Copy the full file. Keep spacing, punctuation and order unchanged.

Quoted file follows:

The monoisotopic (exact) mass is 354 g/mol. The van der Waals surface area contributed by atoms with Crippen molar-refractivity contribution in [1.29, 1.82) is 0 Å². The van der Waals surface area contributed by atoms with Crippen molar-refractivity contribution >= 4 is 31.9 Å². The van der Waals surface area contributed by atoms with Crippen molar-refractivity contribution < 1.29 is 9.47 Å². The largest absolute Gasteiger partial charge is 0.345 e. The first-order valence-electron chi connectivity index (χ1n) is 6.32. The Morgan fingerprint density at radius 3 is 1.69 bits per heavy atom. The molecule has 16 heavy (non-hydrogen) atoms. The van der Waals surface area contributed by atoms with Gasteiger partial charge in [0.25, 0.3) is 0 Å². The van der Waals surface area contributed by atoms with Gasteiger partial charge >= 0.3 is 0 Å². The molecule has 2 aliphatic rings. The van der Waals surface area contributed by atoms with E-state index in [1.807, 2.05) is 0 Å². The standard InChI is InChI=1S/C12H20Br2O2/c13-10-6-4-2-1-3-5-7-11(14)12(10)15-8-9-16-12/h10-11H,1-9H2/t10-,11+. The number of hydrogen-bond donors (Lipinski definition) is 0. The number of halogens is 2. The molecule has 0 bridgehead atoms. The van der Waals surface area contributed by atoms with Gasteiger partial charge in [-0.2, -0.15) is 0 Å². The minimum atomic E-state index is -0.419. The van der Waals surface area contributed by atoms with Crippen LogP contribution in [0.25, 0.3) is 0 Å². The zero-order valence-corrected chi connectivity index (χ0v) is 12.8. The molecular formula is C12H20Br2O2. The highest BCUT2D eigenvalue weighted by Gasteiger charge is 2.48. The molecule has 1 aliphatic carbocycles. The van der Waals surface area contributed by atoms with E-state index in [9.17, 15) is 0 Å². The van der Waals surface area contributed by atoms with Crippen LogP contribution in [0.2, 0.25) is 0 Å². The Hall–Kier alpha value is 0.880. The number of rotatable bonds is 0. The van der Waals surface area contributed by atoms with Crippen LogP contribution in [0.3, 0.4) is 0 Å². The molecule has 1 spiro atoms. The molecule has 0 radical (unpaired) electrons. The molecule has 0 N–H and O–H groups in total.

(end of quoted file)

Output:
The monoisotopic (exact) mass is 354 g/mol. The van der Waals surface area contributed by atoms with Crippen molar-refractivity contribution in [1.29, 1.82) is 0 Å². The van der Waals surface area contributed by atoms with Crippen molar-refractivity contribution >= 4 is 31.9 Å². The van der Waals surface area contributed by atoms with Crippen molar-refractivity contribution < 1.29 is 9.47 Å². The largest absolute Gasteiger partial charge is 0.345 e. The first-order valence-electron chi connectivity index (χ1n) is 6.32. The Morgan fingerprint density at radius 3 is 1.69 bits per heavy atom. The molecule has 16 heavy (non-hydrogen) atoms. The van der Waals surface area contributed by atoms with Gasteiger partial charge in [0.25, 0.3) is 0 Å². The van der Waals surface area contributed by atoms with Gasteiger partial charge >= 0.3 is 0 Å². The molecule has 2 aliphatic rings. The van der Waals surface area contributed by atoms with E-state index in [1.807, 2.05) is 0 Å². The standard InChI is InChI=1S/C12H20Br2O2/c13-10-6-4-2-1-3-5-7-11(14)12(10)15-8-9-16-12/h10-11H,1-9H2/t10-,11+. The number of hydrogen-bond donors (Lipinski definition) is 0. The number of halogens is 2. The molecule has 0 bridgehead atoms. The van der Waals surface area contributed by atoms with Gasteiger partial charge in [-0.2, -0.15) is 0 Å². The minimum atomic E-state index is -0.419. The van der Waals surface area contributed by atoms with Crippen LogP contribution in [0.25, 0.3) is 0 Å². The zero-order valence-corrected chi connectivity index (χ0v) is 12.8. The molecular formula is C12H20Br2O2. The highest BCUT2D eigenvalue weighted by Gasteiger charge is 2.48. The molecule has 1 aliphatic carbocycles. The van der Waals surface area contributed by atoms with E-state index in [9.17, 15) is 0 Å². The van der Waals surface area contributed by atoms with Crippen LogP contribution in [0.2, 0.25) is 0 Å². The Hall–Kier alpha value is 0.880. The number of rotatable bonds is 0. The van der Waals surface area contributed by atoms with Crippen LogP contribution in [0.3, 0.4) is 0 Å². The molecule has 1 spiro atoms. The molecule has 0 radical (unpaired) electrons. The molecule has 0 N–H and O–H groups in total.